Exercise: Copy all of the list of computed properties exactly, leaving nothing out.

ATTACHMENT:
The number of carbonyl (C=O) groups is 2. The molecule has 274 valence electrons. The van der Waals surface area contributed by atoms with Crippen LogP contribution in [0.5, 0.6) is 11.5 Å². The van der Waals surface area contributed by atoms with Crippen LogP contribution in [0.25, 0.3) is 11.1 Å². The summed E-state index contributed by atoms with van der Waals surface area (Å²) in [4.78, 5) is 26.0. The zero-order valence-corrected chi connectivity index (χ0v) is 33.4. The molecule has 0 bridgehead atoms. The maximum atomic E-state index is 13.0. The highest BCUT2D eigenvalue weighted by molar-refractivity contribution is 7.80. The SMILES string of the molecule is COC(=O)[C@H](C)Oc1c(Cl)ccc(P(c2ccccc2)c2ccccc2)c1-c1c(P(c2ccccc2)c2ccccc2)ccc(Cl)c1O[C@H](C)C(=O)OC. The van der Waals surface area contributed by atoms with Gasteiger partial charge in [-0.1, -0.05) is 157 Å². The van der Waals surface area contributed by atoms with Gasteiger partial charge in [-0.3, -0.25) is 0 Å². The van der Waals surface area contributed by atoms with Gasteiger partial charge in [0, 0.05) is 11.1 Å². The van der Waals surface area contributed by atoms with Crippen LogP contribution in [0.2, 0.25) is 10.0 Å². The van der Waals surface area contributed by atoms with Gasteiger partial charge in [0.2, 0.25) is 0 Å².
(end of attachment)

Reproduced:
The number of carbonyl (C=O) groups is 2. The molecule has 274 valence electrons. The van der Waals surface area contributed by atoms with Crippen LogP contribution in [0.5, 0.6) is 11.5 Å². The van der Waals surface area contributed by atoms with Crippen LogP contribution in [0.25, 0.3) is 11.1 Å². The summed E-state index contributed by atoms with van der Waals surface area (Å²) in [4.78, 5) is 26.0. The zero-order valence-corrected chi connectivity index (χ0v) is 33.4. The molecule has 0 bridgehead atoms. The maximum atomic E-state index is 13.0. The highest BCUT2D eigenvalue weighted by molar-refractivity contribution is 7.80. The SMILES string of the molecule is COC(=O)[C@H](C)Oc1c(Cl)ccc(P(c2ccccc2)c2ccccc2)c1-c1c(P(c2ccccc2)c2ccccc2)ccc(Cl)c1O[C@H](C)C(=O)OC. The van der Waals surface area contributed by atoms with Gasteiger partial charge in [-0.1, -0.05) is 157 Å². The van der Waals surface area contributed by atoms with Gasteiger partial charge in [-0.3, -0.25) is 0 Å². The van der Waals surface area contributed by atoms with Gasteiger partial charge in [0, 0.05) is 11.1 Å². The van der Waals surface area contributed by atoms with Crippen LogP contribution in [0.2, 0.25) is 10.0 Å². The van der Waals surface area contributed by atoms with Gasteiger partial charge in [0.2, 0.25) is 0 Å².